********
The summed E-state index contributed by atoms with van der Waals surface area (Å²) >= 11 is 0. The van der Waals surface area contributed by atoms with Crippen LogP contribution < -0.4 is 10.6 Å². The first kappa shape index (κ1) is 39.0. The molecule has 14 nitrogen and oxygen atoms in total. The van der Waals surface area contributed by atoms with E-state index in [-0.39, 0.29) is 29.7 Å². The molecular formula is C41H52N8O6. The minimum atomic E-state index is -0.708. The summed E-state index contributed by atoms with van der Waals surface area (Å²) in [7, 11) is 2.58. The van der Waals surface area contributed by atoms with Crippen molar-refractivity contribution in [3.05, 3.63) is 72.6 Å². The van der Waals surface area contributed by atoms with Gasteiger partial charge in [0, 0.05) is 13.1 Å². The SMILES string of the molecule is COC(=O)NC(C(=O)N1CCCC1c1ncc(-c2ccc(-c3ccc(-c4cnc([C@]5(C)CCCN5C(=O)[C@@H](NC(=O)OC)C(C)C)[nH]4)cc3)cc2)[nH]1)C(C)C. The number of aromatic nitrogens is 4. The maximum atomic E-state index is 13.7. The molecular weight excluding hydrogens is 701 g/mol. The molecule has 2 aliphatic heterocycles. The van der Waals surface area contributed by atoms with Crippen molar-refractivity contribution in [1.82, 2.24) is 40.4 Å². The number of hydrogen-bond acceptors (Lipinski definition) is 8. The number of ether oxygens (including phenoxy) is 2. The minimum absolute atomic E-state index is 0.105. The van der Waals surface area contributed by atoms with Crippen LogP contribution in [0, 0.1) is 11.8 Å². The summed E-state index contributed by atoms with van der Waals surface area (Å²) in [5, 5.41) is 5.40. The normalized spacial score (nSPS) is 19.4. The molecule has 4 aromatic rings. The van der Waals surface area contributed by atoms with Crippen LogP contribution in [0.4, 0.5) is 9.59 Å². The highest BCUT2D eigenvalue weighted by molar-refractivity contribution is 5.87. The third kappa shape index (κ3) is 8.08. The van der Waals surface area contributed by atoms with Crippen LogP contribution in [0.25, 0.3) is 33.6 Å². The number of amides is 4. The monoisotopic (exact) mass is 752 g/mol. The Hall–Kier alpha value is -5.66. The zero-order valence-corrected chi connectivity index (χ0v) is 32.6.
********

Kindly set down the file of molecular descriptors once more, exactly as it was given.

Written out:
The summed E-state index contributed by atoms with van der Waals surface area (Å²) >= 11 is 0. The van der Waals surface area contributed by atoms with Crippen LogP contribution < -0.4 is 10.6 Å². The first kappa shape index (κ1) is 39.0. The molecule has 14 nitrogen and oxygen atoms in total. The van der Waals surface area contributed by atoms with E-state index in [-0.39, 0.29) is 29.7 Å². The molecular formula is C41H52N8O6. The minimum atomic E-state index is -0.708. The summed E-state index contributed by atoms with van der Waals surface area (Å²) in [7, 11) is 2.58. The van der Waals surface area contributed by atoms with Crippen molar-refractivity contribution in [3.05, 3.63) is 72.6 Å². The van der Waals surface area contributed by atoms with Gasteiger partial charge in [0, 0.05) is 13.1 Å². The SMILES string of the molecule is COC(=O)NC(C(=O)N1CCCC1c1ncc(-c2ccc(-c3ccc(-c4cnc([C@]5(C)CCCN5C(=O)[C@@H](NC(=O)OC)C(C)C)[nH]4)cc3)cc2)[nH]1)C(C)C. The number of aromatic nitrogens is 4. The maximum atomic E-state index is 13.7. The molecular weight excluding hydrogens is 701 g/mol. The molecule has 2 aliphatic heterocycles. The van der Waals surface area contributed by atoms with Crippen molar-refractivity contribution in [1.82, 2.24) is 40.4 Å². The number of hydrogen-bond acceptors (Lipinski definition) is 8. The number of ether oxygens (including phenoxy) is 2. The minimum absolute atomic E-state index is 0.105. The van der Waals surface area contributed by atoms with Crippen LogP contribution in [0, 0.1) is 11.8 Å². The summed E-state index contributed by atoms with van der Waals surface area (Å²) in [5, 5.41) is 5.40. The normalized spacial score (nSPS) is 19.4. The molecule has 4 aromatic rings. The van der Waals surface area contributed by atoms with Crippen LogP contribution in [0.4, 0.5) is 9.59 Å². The highest BCUT2D eigenvalue weighted by molar-refractivity contribution is 5.87. The third kappa shape index (κ3) is 8.08. The van der Waals surface area contributed by atoms with Crippen LogP contribution in [0.25, 0.3) is 33.6 Å². The number of amides is 4. The monoisotopic (exact) mass is 752 g/mol. The Hall–Kier alpha value is -5.66. The zero-order valence-corrected chi connectivity index (χ0v) is 32.6.